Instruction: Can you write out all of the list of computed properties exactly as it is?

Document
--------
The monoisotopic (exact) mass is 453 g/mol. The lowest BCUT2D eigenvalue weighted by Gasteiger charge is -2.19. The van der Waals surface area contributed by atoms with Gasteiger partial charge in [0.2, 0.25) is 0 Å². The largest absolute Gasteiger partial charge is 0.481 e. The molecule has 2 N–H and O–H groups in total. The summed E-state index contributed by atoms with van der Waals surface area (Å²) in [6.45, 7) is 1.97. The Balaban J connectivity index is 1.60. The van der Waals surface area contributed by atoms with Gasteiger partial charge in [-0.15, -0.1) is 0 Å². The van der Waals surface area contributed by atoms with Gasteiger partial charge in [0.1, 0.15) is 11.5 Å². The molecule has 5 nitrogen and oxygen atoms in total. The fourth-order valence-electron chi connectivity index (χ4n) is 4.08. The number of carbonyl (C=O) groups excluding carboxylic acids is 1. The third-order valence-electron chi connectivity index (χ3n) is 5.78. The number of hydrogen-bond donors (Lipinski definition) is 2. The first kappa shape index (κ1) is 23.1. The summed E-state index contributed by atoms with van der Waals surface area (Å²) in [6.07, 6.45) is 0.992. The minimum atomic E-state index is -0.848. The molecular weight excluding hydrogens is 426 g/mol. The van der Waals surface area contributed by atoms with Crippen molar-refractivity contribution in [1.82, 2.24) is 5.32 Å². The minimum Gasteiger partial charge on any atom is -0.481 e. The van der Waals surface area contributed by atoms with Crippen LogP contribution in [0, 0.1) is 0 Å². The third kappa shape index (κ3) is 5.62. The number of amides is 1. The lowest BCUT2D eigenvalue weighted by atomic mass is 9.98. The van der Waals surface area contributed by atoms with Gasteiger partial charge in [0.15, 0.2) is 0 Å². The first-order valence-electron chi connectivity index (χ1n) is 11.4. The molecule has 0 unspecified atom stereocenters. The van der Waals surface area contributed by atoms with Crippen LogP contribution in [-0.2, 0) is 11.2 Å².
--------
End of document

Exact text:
The monoisotopic (exact) mass is 453 g/mol. The lowest BCUT2D eigenvalue weighted by Gasteiger charge is -2.19. The van der Waals surface area contributed by atoms with Gasteiger partial charge in [0.2, 0.25) is 0 Å². The largest absolute Gasteiger partial charge is 0.481 e. The molecule has 2 N–H and O–H groups in total. The summed E-state index contributed by atoms with van der Waals surface area (Å²) in [6.45, 7) is 1.97. The Balaban J connectivity index is 1.60. The van der Waals surface area contributed by atoms with Gasteiger partial charge in [-0.15, -0.1) is 0 Å². The van der Waals surface area contributed by atoms with Gasteiger partial charge in [0.1, 0.15) is 11.5 Å². The molecule has 5 nitrogen and oxygen atoms in total. The fourth-order valence-electron chi connectivity index (χ4n) is 4.08. The number of carbonyl (C=O) groups excluding carboxylic acids is 1. The third-order valence-electron chi connectivity index (χ3n) is 5.78. The number of hydrogen-bond donors (Lipinski definition) is 2. The first kappa shape index (κ1) is 23.1. The summed E-state index contributed by atoms with van der Waals surface area (Å²) in [6.07, 6.45) is 0.992. The minimum atomic E-state index is -0.848. The molecular weight excluding hydrogens is 426 g/mol. The van der Waals surface area contributed by atoms with Crippen molar-refractivity contribution in [1.82, 2.24) is 5.32 Å². The minimum Gasteiger partial charge on any atom is -0.481 e. The van der Waals surface area contributed by atoms with Crippen LogP contribution in [0, 0.1) is 0 Å². The third kappa shape index (κ3) is 5.62. The number of amides is 1. The lowest BCUT2D eigenvalue weighted by atomic mass is 9.98. The van der Waals surface area contributed by atoms with Gasteiger partial charge in [0.15, 0.2) is 0 Å². The first-order valence-electron chi connectivity index (χ1n) is 11.4. The molecule has 0 unspecified atom stereocenters. The van der Waals surface area contributed by atoms with Crippen LogP contribution in [-0.2, 0) is 11.2 Å².